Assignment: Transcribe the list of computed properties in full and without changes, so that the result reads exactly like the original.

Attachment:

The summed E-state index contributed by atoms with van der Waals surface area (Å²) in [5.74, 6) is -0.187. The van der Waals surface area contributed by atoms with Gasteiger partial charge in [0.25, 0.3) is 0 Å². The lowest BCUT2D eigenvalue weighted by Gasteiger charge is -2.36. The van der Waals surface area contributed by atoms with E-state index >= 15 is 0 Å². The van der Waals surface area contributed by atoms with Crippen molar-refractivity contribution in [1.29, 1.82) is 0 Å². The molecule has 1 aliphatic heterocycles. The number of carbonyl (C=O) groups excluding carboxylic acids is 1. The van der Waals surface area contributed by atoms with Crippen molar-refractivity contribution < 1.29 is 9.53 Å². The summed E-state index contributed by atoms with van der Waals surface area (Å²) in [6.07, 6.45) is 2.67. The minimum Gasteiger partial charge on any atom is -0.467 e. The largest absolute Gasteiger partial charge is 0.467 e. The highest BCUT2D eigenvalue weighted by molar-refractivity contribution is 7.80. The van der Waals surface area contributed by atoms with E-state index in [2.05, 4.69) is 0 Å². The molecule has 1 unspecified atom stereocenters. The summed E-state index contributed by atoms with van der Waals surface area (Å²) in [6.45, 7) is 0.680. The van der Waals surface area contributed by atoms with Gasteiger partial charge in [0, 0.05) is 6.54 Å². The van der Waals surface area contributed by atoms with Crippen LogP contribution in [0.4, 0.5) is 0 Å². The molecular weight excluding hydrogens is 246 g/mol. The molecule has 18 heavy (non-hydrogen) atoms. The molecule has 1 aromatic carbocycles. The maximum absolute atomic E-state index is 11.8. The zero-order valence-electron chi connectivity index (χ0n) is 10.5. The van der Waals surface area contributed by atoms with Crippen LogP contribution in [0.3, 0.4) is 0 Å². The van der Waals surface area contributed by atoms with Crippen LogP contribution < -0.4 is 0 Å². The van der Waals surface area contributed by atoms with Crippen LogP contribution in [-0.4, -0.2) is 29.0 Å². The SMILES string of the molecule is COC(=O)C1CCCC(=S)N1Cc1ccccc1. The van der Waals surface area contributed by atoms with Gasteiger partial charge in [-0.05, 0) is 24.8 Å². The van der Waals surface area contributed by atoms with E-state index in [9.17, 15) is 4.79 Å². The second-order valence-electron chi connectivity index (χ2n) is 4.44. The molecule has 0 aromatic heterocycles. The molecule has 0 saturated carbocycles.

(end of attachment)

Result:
The summed E-state index contributed by atoms with van der Waals surface area (Å²) in [5.74, 6) is -0.187. The van der Waals surface area contributed by atoms with Gasteiger partial charge in [0.25, 0.3) is 0 Å². The lowest BCUT2D eigenvalue weighted by Gasteiger charge is -2.36. The van der Waals surface area contributed by atoms with E-state index >= 15 is 0 Å². The van der Waals surface area contributed by atoms with Crippen molar-refractivity contribution in [1.29, 1.82) is 0 Å². The molecule has 1 aliphatic heterocycles. The number of carbonyl (C=O) groups excluding carboxylic acids is 1. The van der Waals surface area contributed by atoms with Crippen molar-refractivity contribution < 1.29 is 9.53 Å². The summed E-state index contributed by atoms with van der Waals surface area (Å²) in [6.07, 6.45) is 2.67. The minimum Gasteiger partial charge on any atom is -0.467 e. The largest absolute Gasteiger partial charge is 0.467 e. The highest BCUT2D eigenvalue weighted by molar-refractivity contribution is 7.80. The van der Waals surface area contributed by atoms with E-state index in [2.05, 4.69) is 0 Å². The molecule has 1 unspecified atom stereocenters. The summed E-state index contributed by atoms with van der Waals surface area (Å²) in [6.45, 7) is 0.680. The van der Waals surface area contributed by atoms with Gasteiger partial charge in [0, 0.05) is 6.54 Å². The van der Waals surface area contributed by atoms with Crippen LogP contribution in [0.4, 0.5) is 0 Å². The molecular weight excluding hydrogens is 246 g/mol. The molecule has 18 heavy (non-hydrogen) atoms. The molecule has 1 aromatic carbocycles. The maximum absolute atomic E-state index is 11.8. The zero-order valence-electron chi connectivity index (χ0n) is 10.5. The van der Waals surface area contributed by atoms with Crippen LogP contribution in [0.3, 0.4) is 0 Å². The van der Waals surface area contributed by atoms with Crippen LogP contribution < -0.4 is 0 Å². The van der Waals surface area contributed by atoms with Crippen LogP contribution in [-0.4, -0.2) is 29.0 Å². The SMILES string of the molecule is COC(=O)C1CCCC(=S)N1Cc1ccccc1. The van der Waals surface area contributed by atoms with Gasteiger partial charge in [-0.05, 0) is 24.8 Å². The van der Waals surface area contributed by atoms with E-state index in [9.17, 15) is 4.79 Å². The second-order valence-electron chi connectivity index (χ2n) is 4.44. The molecule has 0 aromatic heterocycles. The molecule has 0 saturated carbocycles.